Seat belts hate fat people.
The last episode of “Heavy” is a heavy one. Both heavies, Chad, a 509 lb. 27 year-old man in a committed relationship, and Sallie, 443.4 lb. 29 year-old single mother of one, have used food as a coping mechanism for so long that their lives have been severely complicated by their weight issues. However, Chad and Sallie, unlike several previous heavies, understand how far gone they are and know before they even arrive at “the facility” that they need to make drastic changes to their lifestyles for themselves and for someone else–in Chad’s case, his girlfriend, and in Sallie’s, her son.
Sallie has been fat for as long as she can remember. She was 150 lbs. in middle school, 250 in high school and now, as an adult, she’s almost 450 lbs. Sallie is so fat her weight is seriously impeding her life. She can no longer buckle her seat belt because of the width of her stomach, which is so large it presses into the steering wheel, making it difficult for her to make turns while driving. Outside of the car, her weight has become even more of a problem, constantly causing her pain in her knees, back, ankles and chest. Sallie’s son Sam, a 150 lb. 8-year-old, is learning from his mom’s bad habits, too, eating man-sized portions. “I’m the biggest person in my whole class,” he says. Sallie has become even more hopeless about her weight after her father’s suicide five years ago, which she didn’t see coming. She didn’t want to cry. She and her mother never talked about it. Sallie just internalized the grief, questioning if she loved him more would that have saved his life. Without the coping skills to manage her grief, Sallie ate to soothe the pain she felt. She says, “If I feel sad about it, I go eat me something and feel better.” And then: “I’m going to eat myself to death and end up killing myself in a different way.” Sallie knows she needs to make a change–not just for herself but for her son Sam, too.
Pizza: Like Therapy, Only Cheaper
Chad began using food as a coping mechanism at an early age. His father was an alcoholic and a drug addict who was physically abusive towards Chad and his mother, and the marriage ultimately ended when his father threatened to burn his mother alive in their house. Chad grew up without a father figure, but yearned for one so deeply, to have someone to “define who [he] was as a man.” Without one, Chad began coping with his problems the way his mother did: by eating. This is very close to my own fat story, which I’ve written about in pieces over the last few months that I’ve blogged about “Heavy.” (And even more so in “Fat Fuck.”) Basically, my father left my mother before I was born. Around when I began going to school, I realized something was different. While everyone in my school had a mom and dad, I just had a mom. Once I understood my father was gone, I wanted a father figure, but never really had one, so, just like Chad, food became my father figure because it was always there for me. Now, as an adult, Chad’s coping mechanism has turned into a lifestyle he can no longer sustain. His girlfriend Laina, who Chad wants to marry, isn’t willing to stand by him while he eats so much, and their relationship has reached a breaking point after she sent him a long email explaining how she feels. Laina writes, “I can’t continue loving someone who’s killing himself, and if you continue like you are doing, you will die. I can’t get myself into something that I know will end in tragedy. You have to do something now about your weight if you want to keep me.” Wow. And that’s not even the whole email. Chad has to do something about his weight if he wants to keep Laina, “the love of [his] life.” He says, “I just don’t want [to be fat] anymore, and I’m willing to fight… to just have a different life.”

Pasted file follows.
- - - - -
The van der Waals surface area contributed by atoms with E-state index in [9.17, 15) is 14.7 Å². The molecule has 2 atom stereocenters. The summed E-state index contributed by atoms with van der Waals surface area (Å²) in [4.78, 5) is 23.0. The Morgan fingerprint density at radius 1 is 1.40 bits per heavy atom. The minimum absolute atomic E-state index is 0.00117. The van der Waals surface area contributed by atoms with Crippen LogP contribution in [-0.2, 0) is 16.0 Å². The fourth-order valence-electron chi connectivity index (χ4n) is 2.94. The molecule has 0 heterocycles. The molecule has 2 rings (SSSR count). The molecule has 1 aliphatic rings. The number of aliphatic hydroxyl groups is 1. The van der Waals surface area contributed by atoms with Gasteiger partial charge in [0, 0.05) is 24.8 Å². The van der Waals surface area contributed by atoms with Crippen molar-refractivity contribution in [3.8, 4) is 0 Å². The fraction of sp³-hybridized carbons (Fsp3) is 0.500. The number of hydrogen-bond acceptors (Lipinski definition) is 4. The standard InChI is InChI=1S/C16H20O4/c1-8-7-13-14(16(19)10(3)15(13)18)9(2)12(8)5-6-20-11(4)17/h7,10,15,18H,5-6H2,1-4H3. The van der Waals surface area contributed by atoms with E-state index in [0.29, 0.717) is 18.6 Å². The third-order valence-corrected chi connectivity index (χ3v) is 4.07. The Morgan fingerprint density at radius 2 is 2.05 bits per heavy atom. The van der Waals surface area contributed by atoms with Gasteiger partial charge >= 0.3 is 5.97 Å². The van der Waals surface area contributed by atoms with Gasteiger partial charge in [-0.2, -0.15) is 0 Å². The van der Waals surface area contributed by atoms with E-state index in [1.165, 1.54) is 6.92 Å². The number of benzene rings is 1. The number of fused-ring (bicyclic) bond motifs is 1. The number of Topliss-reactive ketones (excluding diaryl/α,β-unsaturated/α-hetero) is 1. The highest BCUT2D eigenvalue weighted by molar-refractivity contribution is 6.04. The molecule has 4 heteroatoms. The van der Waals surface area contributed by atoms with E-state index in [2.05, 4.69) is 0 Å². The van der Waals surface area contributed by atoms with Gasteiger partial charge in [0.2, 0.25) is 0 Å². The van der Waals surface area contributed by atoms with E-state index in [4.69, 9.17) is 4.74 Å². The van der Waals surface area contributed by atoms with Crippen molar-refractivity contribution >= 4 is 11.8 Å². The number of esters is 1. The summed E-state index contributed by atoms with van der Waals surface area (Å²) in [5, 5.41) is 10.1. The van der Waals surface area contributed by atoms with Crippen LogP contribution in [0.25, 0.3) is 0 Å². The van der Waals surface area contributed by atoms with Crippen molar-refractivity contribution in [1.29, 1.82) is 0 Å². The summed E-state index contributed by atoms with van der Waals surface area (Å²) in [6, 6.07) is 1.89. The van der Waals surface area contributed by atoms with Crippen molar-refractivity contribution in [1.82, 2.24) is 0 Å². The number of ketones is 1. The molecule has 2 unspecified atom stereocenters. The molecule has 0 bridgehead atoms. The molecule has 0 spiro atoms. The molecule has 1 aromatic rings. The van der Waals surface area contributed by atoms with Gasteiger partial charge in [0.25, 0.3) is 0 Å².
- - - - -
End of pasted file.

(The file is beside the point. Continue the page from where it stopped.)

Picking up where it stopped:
Fuck you, yoga ball.
At “the facility,” Chad and Sally experience a reality check at the weigh-in, which Chad describes as “looking the monster in the eye.” He’s scared when he finds out that he’s over 500 lbs. and sets a goal of losing 150 lbs. over his six months at “the facility.” Sallie has the same experience. When she weighs in at 443, she utters one word: “Whoa.” She thought she was 380-390 lbs. and seems almost defeated before she even begins, confessing, “Had I seen that at home I probably would’ve went and ate something.” But Adam (Who, I’ll admit, is growing on me–and Adam, if, by chance, you are reading this, I’m sorry I called you a porn store clerk several posts ago.) puts it into perspective when he says, “That’s the highest it’s ever going to be because we’re going down from this point on.”